High Stakes

We are engaged in an argument with someone else. We are assured of our stance, and are pulling out all of the stops to come out on top.

But all may not be as it seems. Are we really arguing passionately on behalf of our beliefs - on behalf of an idea - or could it be that we doing something else?


Let us imagine that there are various types of dialogue, classified by what is at stake in the exchange. Firstly we have those dialogues in which something is at stake, a category that we could split further, dependent upon what exactly this thing is. On one side of our split, what is at stake is an element of the individual (pride, reputation), and any gains or losses will be felt within their borders. On the other side, what is at stake lies beyond the individual, and it is this third party that stands to gain or lose the most. Finally we have those dialogues in which nothing is at stake, in which any gains or losses will not be particularly important to any party.

When what is at stake lies beyond us, we are in service to a higher power. We become an advocate for truth, and we must serve it loyally and to the best of our abilities if it is to win its case. Perhaps, in the course of the hearing, we may realise the untruth of our case; that it is not what we thought it to be; and we may then abandon it, acquitting ourselves of our service. When we engage in a dialogue we may hope to convince of the truth of an idea that has captivated us, and the dialogue becomes a form of testing ground. The idea is released from its cage, and we are able to see it fly. Is its flight true and graceful? Can it survive out there?

When we are not in service to truth, then we will most likely be in service to our self, or perhaps more accurately, our ego. It is the self that is at stake, and we argue for the sovereignty of our borders, the excellence of our individuality, rather than something that lies beyond us.

In the first kind of exchange we are concerned with knowledge and truth, and engage in dialogue as a form of expedition, a search for something that currently lies beyond our grasp. In the second instance, we are not concerned with searching, rather with seeking to consolidate or strengthen what we already own. We are the embattled nation, both proud and insecure, alternately fearing and relishing the encroachments of others.

When there is nothing at stake, then an exchange is always a game. Games can be played seriously, but the very fact that they are being played implies nothing of importance is being sought beyond the solipsistic concerns of either player. A game is synonymous with a battle; we set ourselves against another, and seek to win the battle for the gains it will bring us or our familiars. In setting ourselves against another - in saying, "this is a battle, and you are my opposition" - we draw a divide and don our battle-colours, allowing us to identify our team-mates and avoid slaying our own. Whilst those who wear the opposition colours may be like us in certain ways - two arms, two legs, hands and feet - the fact that they are on the other side means that we are no longer amenable to them in the way that we may have been during peacetime.

The dialogue-as-game may seem to be about finding truth - the embattled parties may seem to be fighting for the greater good - but in reality the "greater good" may simply be an excuse for a battle. We could call this a battle of egos: a display of oratory skill, wit, logical ability and so on, in which the conversation becomes a ritual dance; an occasion to flex muscle and flash plumage.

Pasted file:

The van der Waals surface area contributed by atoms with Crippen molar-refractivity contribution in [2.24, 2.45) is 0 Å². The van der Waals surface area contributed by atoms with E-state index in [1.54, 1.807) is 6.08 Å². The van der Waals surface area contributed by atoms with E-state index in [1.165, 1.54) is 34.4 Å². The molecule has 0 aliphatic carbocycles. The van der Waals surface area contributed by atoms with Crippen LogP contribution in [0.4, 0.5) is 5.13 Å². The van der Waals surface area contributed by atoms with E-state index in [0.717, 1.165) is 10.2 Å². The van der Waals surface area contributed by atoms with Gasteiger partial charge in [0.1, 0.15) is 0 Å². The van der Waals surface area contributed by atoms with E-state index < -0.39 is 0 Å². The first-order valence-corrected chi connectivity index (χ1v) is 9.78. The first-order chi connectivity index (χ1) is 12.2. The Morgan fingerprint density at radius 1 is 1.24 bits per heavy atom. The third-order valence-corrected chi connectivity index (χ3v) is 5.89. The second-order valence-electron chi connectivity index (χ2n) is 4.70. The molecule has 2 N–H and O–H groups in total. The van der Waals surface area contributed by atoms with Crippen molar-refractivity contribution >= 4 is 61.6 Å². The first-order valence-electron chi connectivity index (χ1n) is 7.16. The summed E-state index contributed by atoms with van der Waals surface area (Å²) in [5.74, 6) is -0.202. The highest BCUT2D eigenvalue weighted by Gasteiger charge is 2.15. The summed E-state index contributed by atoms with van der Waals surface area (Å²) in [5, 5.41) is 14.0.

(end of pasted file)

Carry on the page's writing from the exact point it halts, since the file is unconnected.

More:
Just as a battle can appear to be about something greater, the search for truth can also sometimes resemble a battle. The difference is in our motives. If truth is what we seek, then the battle is only useful, and justifiable, inasmuch as it brings us nearer to it. As with our earlier analogy, it may be that in that in fighting we realise that our reasons for going to war are flawed; in which case, as befitting someone who has no interest in conflict beyond its usefulness as a tool of truth, we will exit the fray immediately, and humbly.

If we are in service to a higher power, then we cannot allow ourselves to be tempted by the distractions of a game, or the personal gains of battle; and must always be prepared to put its concerns ahead of our own.

................................................................................................................................................................................


God is just out my back door, yet I choose not to visit. I would rather sit alone and scheme on how to be remembered, on what more that I can do here to cement the evidence that I once walked these roads with you. It is a futile exercise. I know it is, and yet I persist.

[Billy Corgan]


................................................................................................................................................................................



Two competing ideological systems may easily be predicated upon fundamentally opposed axioms – in which case to give credence to the opponent’s viewpoint is simultaneously to disrupt the basic substructure of current belief, and its attendant restriction of complexity.

[Jordan B. Peterson]
‘Complexity Management Theory: Motivation for Ideological Rigidity and Social Conflict’, in Cortex, December 2002, p. 450


................................................................................................................................................................................


Related posts:-
A Tough Act to Follow
Self-preservation
Only Playing
The Real Thing
Childish Rebellion 
Leaving the Vessel
Tasteful Distance
Arrows pointing at Arrows
Battles and Challenges
The Role of Charities 

No comments:

Post a Comment